Let us draw a Tree of Life – a tall towering tree. Leafy and shady - which provides a home to a lot many colourful birds. A haven of peace and contentment, ever spreading greenery, a metaphor for our universe. Join me on this symbolic journey as I teach you how!Detailed description:
I will take you through drawing your own Madhubani style Tree of Life during this class 🌳 I will talk also talk a little about the amazing history and cultural significance of the Tree of Life before we begin drawing. 🐦
The ‘Tree of Life’ concept elevates the symbol of the tree to a sacred one, which is respected and worshipped all over the world, in Buddhism, Hinduism, Christianity, Islam, Judaism. This motif depicts the various elements of life in complete harmony. Flowers bloom on its generous branches and colourful birds find shelter there. Trees, birds, animals are all support systems for each other. In Madhubani paintings, a lovely accord of well-formed shapes, and intricate patterns depicts this harmony of nature.
The Tree of Life symbol has been found sculpted or painted in relics of ancient civilisations and till today continues to be an inspiration for modern artists. In some texts it is revered as a symbol for the universe itself, the existence of which makes this planet conducive to our birth and sustenance. In others, it is seen as a symbol of wisdom and knowledge, the entity that stands firm through time with a memory of all of mankind’s history.
This symbol is found in abundance since time immemorial and it is no surprise that it is depicted in an artform that is heavily inspired by natural motifs- Madhubani painting. Madhubani has been a prominent region in the learning and growth of both Buddhism and Hinduism. In Buddhism, a peepal tree at Bodh Gaya is considered as the tree where Siddhartha awakened through meditation and gained enlightenment, becoming Sakyamuni Buddha. In Hinduism, a peepal tree under which Krishna passed away is known as the tree which embodies the entire cosmos. This tree is called Ashwatha, literally translates as: ‘ashwa’ meaning infinity and ‘tha’ meaning one that remains. The peepal tree according to Hindus has eternal life and harmony. It regenerates through yugas and is considered a Kalpavriksha, wish-fulfilling tree. Madhubani artists showcase both the Bodhi tree and the Ashwatha in their paintings, though the latter is more frequently seen. The bountiful tree is the focal point of the composition, surrounded by several birds and animals that reap the benefits. The peacocks are seen in most tree of life paintings because they represent divine love and companionship, closely attached to the ritual art of Mithila/Madhubani wall paintings.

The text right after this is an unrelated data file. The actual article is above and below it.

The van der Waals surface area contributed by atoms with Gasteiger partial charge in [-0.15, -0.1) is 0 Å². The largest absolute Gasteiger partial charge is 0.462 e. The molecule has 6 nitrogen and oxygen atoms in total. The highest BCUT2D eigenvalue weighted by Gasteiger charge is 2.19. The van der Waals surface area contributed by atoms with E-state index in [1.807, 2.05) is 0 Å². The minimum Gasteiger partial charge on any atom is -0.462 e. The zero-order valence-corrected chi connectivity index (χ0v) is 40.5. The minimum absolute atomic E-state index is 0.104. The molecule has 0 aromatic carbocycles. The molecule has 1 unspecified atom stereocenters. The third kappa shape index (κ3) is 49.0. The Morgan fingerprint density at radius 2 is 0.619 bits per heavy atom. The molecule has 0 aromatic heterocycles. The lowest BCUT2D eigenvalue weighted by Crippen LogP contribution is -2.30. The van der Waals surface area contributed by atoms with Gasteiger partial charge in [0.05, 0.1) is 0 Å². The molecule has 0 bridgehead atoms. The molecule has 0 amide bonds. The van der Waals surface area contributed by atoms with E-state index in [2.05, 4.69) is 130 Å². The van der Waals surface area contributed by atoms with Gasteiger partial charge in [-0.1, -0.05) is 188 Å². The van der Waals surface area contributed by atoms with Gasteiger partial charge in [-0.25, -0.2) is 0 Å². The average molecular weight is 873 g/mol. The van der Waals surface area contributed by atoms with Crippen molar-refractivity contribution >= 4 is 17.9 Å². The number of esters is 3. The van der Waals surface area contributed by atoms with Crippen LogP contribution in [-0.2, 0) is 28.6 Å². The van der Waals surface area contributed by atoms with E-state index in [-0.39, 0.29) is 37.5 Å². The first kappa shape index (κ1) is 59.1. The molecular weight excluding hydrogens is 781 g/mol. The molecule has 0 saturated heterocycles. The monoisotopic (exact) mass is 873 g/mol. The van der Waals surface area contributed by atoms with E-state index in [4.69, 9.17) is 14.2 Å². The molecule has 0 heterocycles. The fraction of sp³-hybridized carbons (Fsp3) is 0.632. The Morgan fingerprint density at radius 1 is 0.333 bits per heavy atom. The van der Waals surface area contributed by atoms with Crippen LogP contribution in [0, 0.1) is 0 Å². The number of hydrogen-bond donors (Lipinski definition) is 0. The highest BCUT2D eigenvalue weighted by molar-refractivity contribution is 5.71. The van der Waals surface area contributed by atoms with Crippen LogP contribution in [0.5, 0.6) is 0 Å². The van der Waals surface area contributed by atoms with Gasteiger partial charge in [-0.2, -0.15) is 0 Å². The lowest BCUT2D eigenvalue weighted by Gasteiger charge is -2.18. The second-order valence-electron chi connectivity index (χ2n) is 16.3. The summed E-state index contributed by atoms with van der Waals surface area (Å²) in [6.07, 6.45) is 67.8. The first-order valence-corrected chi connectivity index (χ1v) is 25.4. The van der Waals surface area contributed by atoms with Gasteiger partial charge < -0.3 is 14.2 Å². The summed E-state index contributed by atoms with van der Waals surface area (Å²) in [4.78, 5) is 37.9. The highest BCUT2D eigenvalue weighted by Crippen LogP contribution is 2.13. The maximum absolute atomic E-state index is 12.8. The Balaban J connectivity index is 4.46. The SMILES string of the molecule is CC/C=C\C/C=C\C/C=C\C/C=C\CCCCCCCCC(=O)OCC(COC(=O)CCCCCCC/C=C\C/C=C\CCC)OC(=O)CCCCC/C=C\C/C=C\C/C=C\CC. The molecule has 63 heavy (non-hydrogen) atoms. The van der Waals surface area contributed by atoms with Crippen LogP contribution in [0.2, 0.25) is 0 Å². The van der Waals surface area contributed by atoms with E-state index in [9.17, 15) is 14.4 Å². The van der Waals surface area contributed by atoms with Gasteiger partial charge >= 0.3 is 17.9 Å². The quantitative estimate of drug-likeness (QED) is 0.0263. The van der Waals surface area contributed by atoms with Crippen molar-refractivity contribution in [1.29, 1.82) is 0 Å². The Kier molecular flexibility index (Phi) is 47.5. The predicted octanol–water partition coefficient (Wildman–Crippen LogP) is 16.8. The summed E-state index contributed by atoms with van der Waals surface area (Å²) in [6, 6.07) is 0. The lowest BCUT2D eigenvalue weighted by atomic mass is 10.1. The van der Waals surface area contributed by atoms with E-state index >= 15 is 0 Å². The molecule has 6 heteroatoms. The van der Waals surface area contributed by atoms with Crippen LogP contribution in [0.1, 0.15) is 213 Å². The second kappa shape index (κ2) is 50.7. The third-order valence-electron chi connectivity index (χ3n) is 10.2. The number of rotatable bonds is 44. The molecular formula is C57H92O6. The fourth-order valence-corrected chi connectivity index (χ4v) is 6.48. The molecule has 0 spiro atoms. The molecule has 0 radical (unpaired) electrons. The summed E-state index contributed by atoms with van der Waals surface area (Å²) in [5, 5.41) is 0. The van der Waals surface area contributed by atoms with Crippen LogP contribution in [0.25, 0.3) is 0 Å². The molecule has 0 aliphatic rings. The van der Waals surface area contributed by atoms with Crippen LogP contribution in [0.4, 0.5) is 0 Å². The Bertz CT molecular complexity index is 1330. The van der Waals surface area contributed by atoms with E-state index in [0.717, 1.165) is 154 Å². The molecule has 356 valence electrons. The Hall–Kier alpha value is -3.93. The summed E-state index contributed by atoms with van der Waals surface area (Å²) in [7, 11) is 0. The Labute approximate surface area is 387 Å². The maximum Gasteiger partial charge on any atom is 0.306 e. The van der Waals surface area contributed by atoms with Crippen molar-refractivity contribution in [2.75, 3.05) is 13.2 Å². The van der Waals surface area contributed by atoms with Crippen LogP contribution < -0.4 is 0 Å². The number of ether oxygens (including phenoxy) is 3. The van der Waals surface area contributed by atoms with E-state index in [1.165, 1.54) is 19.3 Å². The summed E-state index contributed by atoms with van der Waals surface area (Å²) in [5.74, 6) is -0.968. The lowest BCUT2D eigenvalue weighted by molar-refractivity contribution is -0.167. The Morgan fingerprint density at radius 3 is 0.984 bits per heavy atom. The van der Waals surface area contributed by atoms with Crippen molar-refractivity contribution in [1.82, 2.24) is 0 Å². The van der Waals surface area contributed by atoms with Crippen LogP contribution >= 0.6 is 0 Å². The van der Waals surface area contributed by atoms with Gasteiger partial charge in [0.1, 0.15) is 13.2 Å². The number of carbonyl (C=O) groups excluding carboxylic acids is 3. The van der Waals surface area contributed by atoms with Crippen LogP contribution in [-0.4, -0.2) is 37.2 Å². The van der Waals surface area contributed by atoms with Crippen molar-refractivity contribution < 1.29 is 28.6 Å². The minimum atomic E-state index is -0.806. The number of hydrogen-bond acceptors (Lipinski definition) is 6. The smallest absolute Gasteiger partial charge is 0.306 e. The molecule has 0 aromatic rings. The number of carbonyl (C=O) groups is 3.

I’m a multi-disciplinary artist, and love to engage with folk/tribal art from across the world – wiPth a special focus on India. I design and conduct experiential workshops, giving a contemporary bent to heritage Art n Craft. I have thoroughly enjoyed conducting in-person and online workshops for audiences in India, USA, UK, Australia, Dubai. My workshop at Amazon HQ in Seattle demonstrated the ease with which art communicates with people from different countries and ethnicities. The learning and sharing process has been unique in each workshop and the participants’ ages have varied from age 8 to 80!
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